All attempts at insertion of the test device were done by one researcher, who had had more experience in tracheal intubation than in insertion of the laryngeal mask. The number of attempts at insertion of the test airway was recorded. If either insertion of or ventilation through the test airway had failed after three attempts, insertion was judged as failure. The incident of straining (either “bucking” or coughing) after insertion of the test airway, the heart rate before insertion of the airway, and the maximum heart rate after insertion were recorded. Anesthesia was maintained with sevoflurane at the end‐tidal concentration of 3.5% in oxygen 6 l/min.
In 40 of 60 cats, 20 cats in each group, vecuronium, 1 mg, was given intravenously after insertion of the test airway. In this group of cats after injection of vecuronium, anesthesia was maintained with 3.5% sevoflurane in oxygen, and the lungs were ventilated mechanically using a ventilator (AR‐300, Acoma, Tokyo, Japan). Tidal volume was set to 20 ml/kg, and ventilatory frequency was adjusted to maintain the “target” end‐tidal P (CO)2 (PE'CO2) of 3.6 ‐ 4.4 kPa, which was slightly lower than the normal value in awake cats. [8]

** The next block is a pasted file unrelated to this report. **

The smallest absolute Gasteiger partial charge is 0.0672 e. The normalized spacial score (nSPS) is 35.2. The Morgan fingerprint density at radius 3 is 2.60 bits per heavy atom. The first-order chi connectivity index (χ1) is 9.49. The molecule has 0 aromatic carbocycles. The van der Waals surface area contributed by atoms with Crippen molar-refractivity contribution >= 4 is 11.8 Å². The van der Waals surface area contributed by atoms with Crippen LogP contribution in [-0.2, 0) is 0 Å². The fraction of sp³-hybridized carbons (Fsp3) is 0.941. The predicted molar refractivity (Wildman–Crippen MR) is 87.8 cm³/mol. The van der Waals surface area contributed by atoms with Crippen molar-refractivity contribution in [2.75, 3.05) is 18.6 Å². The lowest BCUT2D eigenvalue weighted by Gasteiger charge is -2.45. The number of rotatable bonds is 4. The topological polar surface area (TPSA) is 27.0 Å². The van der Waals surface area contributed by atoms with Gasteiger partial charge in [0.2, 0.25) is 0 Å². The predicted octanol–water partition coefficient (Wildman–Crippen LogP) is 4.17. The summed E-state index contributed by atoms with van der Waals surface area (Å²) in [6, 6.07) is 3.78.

Once the cat was paralyzed, a cannula was surgically inserted into the femoral artery. Fifteen minutes after the start of mechanical ventilation, arterial blood was obtained to measure partial gas pressures. The peak inflation pressure, the PE'CO2 and ventilatory frequency, and any incidents of hypoxia, airway obstruction, air‐leak, apparent gastric insufflation, or dislodgment of the device were recorded.
Chi‐square analysis for trend was used to compare the number of attempts at insertion of the test airway, and Fisher's exact test was used to compare the incidence of coughing after successful insertion of the airway between groups. The 95% confidence intervals were obtained for the difference in the success rate of the insertion of the test airway at the first attempt and for the incidence of straining.
The changes in the heart rate deviated significantly from the normal distribution. Therefore, the Mann‐Whitney U test was used to compare the change in the heart rate between the groups; the 95% confidence interval for the mean heart rate at each point and that for the difference in the median heart rate were calculated. The other continuous data were normally distributed; therefore, confidence intervals for difference in the mean values were obtained for these. P < 0.05 was considered significant.
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The body weights of cats were similar between groups (endotracheal tube group: mean, 3.5 [range, 2.5 ‐ 5.0] kg; laryngeal mask airway group: 3.4 [2.5 ‐ 4.9] kg).
Table 1
Table 1